A Brunel student living in the Isambard complex has won a tense battle with Brunel’s accommodation services after they emailed her demanding that she remove an LGBT Pride flag from her halls accommodation window.
The fourth year student received an email from a Brunel Commercial employee in March asking that she remove the flag, stating that “we don’t allow flags in the window due to this causing controversy and/or political tension”.
The Brunel Accommodation website outlines rules for tenants living in any of the on-campus Brunel accommodation complexes, including how a resident can and cannot decorate their bedroom. The website has regulations on where posters, photographs and pictures can be affixed, and rules that forbid “spray snow” on windows. There are no regulations on flags displayed in windows.
The student contested the Residence Officer’s request, citing the regulations and commenting that “it is my understanding that the University is now fully supportive of the LGBT Community and encourages events [and] posters in the University.”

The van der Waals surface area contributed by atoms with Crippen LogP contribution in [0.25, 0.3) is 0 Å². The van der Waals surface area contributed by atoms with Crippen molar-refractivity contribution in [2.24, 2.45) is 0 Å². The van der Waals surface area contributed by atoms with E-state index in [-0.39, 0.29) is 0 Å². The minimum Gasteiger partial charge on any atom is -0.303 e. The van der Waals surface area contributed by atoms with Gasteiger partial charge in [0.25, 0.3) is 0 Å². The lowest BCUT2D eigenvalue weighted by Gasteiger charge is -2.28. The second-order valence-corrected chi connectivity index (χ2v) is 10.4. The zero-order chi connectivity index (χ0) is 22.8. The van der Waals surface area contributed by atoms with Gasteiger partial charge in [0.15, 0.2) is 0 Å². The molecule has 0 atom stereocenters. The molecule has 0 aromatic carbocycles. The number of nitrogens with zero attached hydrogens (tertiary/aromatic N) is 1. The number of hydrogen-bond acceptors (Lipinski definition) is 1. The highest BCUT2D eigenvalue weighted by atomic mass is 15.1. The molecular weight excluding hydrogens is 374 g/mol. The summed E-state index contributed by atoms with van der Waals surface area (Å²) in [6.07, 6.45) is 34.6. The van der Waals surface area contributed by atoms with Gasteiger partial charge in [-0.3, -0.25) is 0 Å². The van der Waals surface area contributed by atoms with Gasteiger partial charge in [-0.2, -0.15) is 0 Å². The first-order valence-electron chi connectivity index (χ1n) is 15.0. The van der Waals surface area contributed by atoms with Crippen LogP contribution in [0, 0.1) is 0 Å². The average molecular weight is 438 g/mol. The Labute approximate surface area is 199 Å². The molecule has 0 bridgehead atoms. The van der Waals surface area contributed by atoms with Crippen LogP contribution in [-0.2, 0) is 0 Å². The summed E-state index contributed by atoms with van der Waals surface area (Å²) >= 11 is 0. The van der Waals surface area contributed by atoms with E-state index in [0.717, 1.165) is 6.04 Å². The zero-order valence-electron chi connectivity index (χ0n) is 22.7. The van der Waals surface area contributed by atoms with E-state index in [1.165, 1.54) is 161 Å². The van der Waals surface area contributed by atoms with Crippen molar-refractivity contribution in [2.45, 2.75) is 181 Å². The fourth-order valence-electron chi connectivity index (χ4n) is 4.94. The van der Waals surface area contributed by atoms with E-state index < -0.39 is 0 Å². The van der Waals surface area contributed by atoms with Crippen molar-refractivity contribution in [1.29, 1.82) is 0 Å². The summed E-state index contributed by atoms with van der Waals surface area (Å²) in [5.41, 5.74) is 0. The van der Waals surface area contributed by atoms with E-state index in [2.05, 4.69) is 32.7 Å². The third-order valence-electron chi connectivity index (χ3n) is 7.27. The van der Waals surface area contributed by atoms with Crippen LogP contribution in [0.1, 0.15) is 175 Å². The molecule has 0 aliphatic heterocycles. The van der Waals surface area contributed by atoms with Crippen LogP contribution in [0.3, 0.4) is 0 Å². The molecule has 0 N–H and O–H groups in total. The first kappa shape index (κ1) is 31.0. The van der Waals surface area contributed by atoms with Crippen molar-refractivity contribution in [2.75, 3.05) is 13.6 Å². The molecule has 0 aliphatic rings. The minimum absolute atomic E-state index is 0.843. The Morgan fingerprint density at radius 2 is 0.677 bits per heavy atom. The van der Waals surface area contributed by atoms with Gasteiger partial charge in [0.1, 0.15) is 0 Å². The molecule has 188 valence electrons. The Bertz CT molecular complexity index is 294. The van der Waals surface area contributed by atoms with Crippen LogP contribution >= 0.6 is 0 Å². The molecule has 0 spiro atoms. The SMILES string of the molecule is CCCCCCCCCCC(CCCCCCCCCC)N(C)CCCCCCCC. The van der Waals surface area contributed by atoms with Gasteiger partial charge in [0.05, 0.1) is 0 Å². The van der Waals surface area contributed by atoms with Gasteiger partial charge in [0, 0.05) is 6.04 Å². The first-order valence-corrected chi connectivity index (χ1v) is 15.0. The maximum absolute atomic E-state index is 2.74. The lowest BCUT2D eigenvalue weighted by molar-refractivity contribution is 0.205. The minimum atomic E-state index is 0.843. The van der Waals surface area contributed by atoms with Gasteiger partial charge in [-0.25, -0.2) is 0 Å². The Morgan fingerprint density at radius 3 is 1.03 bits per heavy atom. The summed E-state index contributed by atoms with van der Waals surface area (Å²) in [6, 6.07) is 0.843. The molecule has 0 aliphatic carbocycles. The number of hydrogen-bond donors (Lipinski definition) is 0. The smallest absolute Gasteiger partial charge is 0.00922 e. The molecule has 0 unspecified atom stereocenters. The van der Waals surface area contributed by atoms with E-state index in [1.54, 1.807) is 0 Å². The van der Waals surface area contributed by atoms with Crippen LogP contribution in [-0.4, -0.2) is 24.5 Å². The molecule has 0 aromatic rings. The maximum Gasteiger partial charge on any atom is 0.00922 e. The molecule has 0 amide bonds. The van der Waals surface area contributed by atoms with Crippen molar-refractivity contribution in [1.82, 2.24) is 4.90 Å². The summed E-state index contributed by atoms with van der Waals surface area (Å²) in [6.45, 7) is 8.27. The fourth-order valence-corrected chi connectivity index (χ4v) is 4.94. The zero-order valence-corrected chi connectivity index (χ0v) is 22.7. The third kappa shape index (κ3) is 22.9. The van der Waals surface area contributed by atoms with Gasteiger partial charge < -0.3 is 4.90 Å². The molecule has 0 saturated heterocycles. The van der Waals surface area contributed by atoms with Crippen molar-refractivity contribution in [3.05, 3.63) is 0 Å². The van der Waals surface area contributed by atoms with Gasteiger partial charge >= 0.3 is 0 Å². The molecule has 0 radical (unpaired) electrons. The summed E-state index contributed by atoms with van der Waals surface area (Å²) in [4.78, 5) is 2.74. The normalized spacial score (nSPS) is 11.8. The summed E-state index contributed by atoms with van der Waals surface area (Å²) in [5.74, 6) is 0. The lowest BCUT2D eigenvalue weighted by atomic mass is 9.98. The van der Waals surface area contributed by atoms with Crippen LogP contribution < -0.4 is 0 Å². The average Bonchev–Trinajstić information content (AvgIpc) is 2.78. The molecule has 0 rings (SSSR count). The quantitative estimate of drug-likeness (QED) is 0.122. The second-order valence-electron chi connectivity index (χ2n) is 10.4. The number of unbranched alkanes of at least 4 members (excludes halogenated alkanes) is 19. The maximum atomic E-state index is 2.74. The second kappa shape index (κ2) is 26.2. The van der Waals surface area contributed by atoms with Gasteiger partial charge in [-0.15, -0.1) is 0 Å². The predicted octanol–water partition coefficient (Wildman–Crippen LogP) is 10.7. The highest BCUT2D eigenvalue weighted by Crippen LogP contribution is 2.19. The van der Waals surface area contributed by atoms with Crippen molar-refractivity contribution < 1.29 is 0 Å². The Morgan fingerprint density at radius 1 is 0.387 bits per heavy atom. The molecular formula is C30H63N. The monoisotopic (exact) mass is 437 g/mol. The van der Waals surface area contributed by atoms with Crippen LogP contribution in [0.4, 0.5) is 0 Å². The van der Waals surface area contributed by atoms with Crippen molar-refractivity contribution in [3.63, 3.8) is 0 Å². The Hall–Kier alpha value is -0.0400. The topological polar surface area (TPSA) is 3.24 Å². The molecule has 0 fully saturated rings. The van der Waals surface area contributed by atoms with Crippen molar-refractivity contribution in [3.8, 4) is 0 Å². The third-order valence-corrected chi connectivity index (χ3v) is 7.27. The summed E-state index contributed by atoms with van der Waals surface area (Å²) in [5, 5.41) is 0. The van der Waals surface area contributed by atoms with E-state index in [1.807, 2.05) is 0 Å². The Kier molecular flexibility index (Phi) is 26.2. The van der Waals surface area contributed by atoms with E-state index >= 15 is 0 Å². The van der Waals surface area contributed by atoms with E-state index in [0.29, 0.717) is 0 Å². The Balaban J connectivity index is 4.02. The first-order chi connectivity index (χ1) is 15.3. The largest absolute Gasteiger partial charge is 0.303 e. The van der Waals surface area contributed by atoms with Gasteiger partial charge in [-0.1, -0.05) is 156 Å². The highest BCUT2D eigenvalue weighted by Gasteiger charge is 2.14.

After the student challenged the initial instruction to remove her LGBT Pride flag, the accommodation employee claimed in a second email that “I was not aware of what the flag symbolised.”
The employee’s email concluded: “we must ensure that all flags irrespective of what they symbolise are removed. All students who I emailed received the same email with the same wording.”
After further resistance from the student, the employee conceded, saying: “We have had many situations in the past where flags have indeed caused many disputes between students which is why we have always asked to have them removed. We are not aware of all flags and the countries or any other meaning they have and it is not intended to offend anyone.
“We have had much discussion over the displaying of flags and have now decided that the flags can now remain, there is no specific regulation which forbids flags.”
The Union of Brunel Students implements an active equal opportunities and diversity policy, which states that the Union seeks to “prevent any members from being disadvantaged through direct or indirect discrimination on the grounds [of] sexuality [...] or political belief.”
Brunel University’s Equality and Diversity statement reads: “It is the University’s intention to support the development of a culture where all may live, study and work without encountering prejudice or discrimination because of their gender, race, disability, sexual orientation, religion, belief or age.”